With deadlines approaching and momentum building as the NFL and players work towards ending the three-month-old lockout, owners have gotten some resistance from within their ranks, according to sources.
The small resisting group is worried about the possibility that the national economy could tank again, and is looking for protection that it didn't have in the collective bargaining agreement established in 2006. Based on economic indicators through their other businesses, some owners have grown increasingly nervous, and the deterioration in the stock market and growing unemployment rate have compounded that.
The hope is that this is part of the normal ebb and flow of negotiations, and that the parties are delving deeper into major issues than they have in the two-plus years since the owners opted out of the 2006 CBA. But in any case, it's a problem that has to be managed.
The owners have one-day internal meetings scheduled monthly until the labor situation is resolved, and the next one commences Tuesday in Chicago. The group was told this week to be prepared to stay overnight in the case the meetings spill into Wednesday.
Whereas previous meetings during the lockout in New Orleans and Indianapolis were regularly scheduled and were, naturally, heavy on labor talk, the Chicago meeting is the first one that is labor specific.
The "rift" among owners wasn't wholly unexpected, or even new, and the 10 members of the labor committee have handled the majority of the talks. Ultimately, though, they can't carry approval of a new CBA on their own -- 24 votes among the larger group of 32 is necessary for a deal to be ratified.
The latest development comes at a time when it appears a lot of momentum towards a resolution is taking place.
The NFL and players concluded another two-day round of talks on Maryland's Eastern Shore on Wednesday, the third in a series of clandestine sessions that started with a three-day meeting two weeks ago in suburban Chicago, and continued with a two-day meeting on Long Island, N.Y., last week.
Sources say the talks remain productive and are moving forward, though a resolution to the lockout is not on the immediate horizon.
The league estimates that the cancellation of the preseason could cost it as much as $1 billion. Whether or not that figure is accurate, both parties recognize that the major economic losses that would be incurred by this dispute dragging through the summer would make negotiations exponentially tougher.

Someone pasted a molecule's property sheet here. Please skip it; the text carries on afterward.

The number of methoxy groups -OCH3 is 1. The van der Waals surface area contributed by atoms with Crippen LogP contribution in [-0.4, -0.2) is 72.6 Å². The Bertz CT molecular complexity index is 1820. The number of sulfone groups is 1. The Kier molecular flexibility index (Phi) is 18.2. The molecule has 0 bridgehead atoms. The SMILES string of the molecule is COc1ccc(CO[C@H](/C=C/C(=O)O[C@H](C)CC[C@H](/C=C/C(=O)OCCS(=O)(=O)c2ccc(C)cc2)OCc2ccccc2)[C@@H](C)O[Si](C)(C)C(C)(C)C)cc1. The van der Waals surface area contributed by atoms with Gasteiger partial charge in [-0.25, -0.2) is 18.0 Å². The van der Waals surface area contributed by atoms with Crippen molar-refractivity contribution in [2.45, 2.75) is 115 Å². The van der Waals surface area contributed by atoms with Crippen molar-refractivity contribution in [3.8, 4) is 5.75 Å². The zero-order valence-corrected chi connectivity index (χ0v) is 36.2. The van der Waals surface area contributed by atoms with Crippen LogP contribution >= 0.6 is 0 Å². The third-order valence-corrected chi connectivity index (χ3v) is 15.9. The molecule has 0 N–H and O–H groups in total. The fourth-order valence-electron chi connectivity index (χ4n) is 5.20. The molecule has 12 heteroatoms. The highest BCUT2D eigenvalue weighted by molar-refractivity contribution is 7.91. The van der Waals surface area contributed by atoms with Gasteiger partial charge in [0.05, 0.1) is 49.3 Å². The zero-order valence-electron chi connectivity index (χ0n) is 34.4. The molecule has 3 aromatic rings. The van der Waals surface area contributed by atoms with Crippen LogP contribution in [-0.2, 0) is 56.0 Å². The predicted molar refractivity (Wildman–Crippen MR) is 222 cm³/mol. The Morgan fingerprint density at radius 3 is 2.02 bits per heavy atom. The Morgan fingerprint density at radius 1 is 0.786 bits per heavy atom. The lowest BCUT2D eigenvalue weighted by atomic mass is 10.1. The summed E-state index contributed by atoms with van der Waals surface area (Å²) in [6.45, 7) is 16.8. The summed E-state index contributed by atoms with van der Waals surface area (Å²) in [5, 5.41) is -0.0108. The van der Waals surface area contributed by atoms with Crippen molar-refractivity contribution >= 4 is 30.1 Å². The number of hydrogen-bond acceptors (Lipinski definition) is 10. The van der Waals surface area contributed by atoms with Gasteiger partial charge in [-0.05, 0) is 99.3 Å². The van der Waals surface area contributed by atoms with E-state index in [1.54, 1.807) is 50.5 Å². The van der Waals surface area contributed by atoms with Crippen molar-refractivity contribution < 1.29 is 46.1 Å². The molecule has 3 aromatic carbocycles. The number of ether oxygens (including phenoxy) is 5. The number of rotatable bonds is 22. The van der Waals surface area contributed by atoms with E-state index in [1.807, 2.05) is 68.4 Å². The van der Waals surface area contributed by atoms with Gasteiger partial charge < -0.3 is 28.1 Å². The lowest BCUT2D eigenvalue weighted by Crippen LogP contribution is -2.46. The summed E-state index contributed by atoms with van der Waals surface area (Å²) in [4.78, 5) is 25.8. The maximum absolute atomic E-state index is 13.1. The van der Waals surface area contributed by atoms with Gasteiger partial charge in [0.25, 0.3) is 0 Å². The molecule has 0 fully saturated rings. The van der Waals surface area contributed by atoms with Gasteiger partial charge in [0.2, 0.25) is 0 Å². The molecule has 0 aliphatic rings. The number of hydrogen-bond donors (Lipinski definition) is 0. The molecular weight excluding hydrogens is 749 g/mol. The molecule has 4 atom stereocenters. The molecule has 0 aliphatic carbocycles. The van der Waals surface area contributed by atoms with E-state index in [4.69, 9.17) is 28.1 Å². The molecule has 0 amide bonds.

"Secret" meetings, such as the ones that took place in Chicago and Long Island, have been critical in past NFL negotiations, dating to the 1980s.
"I know that we've been talking pretty extensively over the last few weeks," Saints quarterback Drew Brees said Wednesday. "It seems like things are moving in the right direction, which is very positive. It's what we always hoped for as players because obviously we're getting to crunch time here."
Movement toward an agreement also might be in both sides' best interest after a federal appeals court judge warned the owners and players that neither side would like the upcoming decisions in legal actions sparked by the lockout. Indeed, the court could delay any rulings if a new CBA appears to be near.
Although no deadlines have been set for the opening of training camps, the 32 teams soon must decide whether to delay them, particularly those clubs that stage a portion of camp out of town. Settling before July 4 almost certainly would provide for full training camps at previously planned locations, although the Minnesota Vikings have said they could delay until July 18 an announcement on whether they will train at their usual site in Mankato.
First would come a free agency period, including the signing of undrafted rookies, and probably minicamps, which already have been canceled by the lockout that began March 12.
The lockout also has cost the league and some teams advertising and sponsorship money, and some players have not collected workout bonuses. At least seven teams have instituted pay cuts or furloughs of employees who are not players.
The Maryland talks were held at an undisclosed location, with larger groups than had been part of the first two waves of meetings. The legal teams for the sides -- NFL general counsel Jeff Pash and outside counsel Bob Batterman, and NFL Players Association outside counsel Jeffrey Kessler and Jim Quinn -- were a part of these sessions.
Also, there was NFL Commissioner Roger Goodell, NFLPA executive director DeMaurice Smith, NFLPA president Kevin Mawae, Panthers owner Jerry Richardson, Chiefs owner Clark Hunt, Patriots owner Robert Kraft, Giants owner John Mara, Chargers owner Dean Spanos, and active players Domonique Foxworth, Tony Richardson, Jeff Saturday and Brian Waters. All but Waters have taken part in these sessions over the last two weeks.
The Associated Press contributed to this report.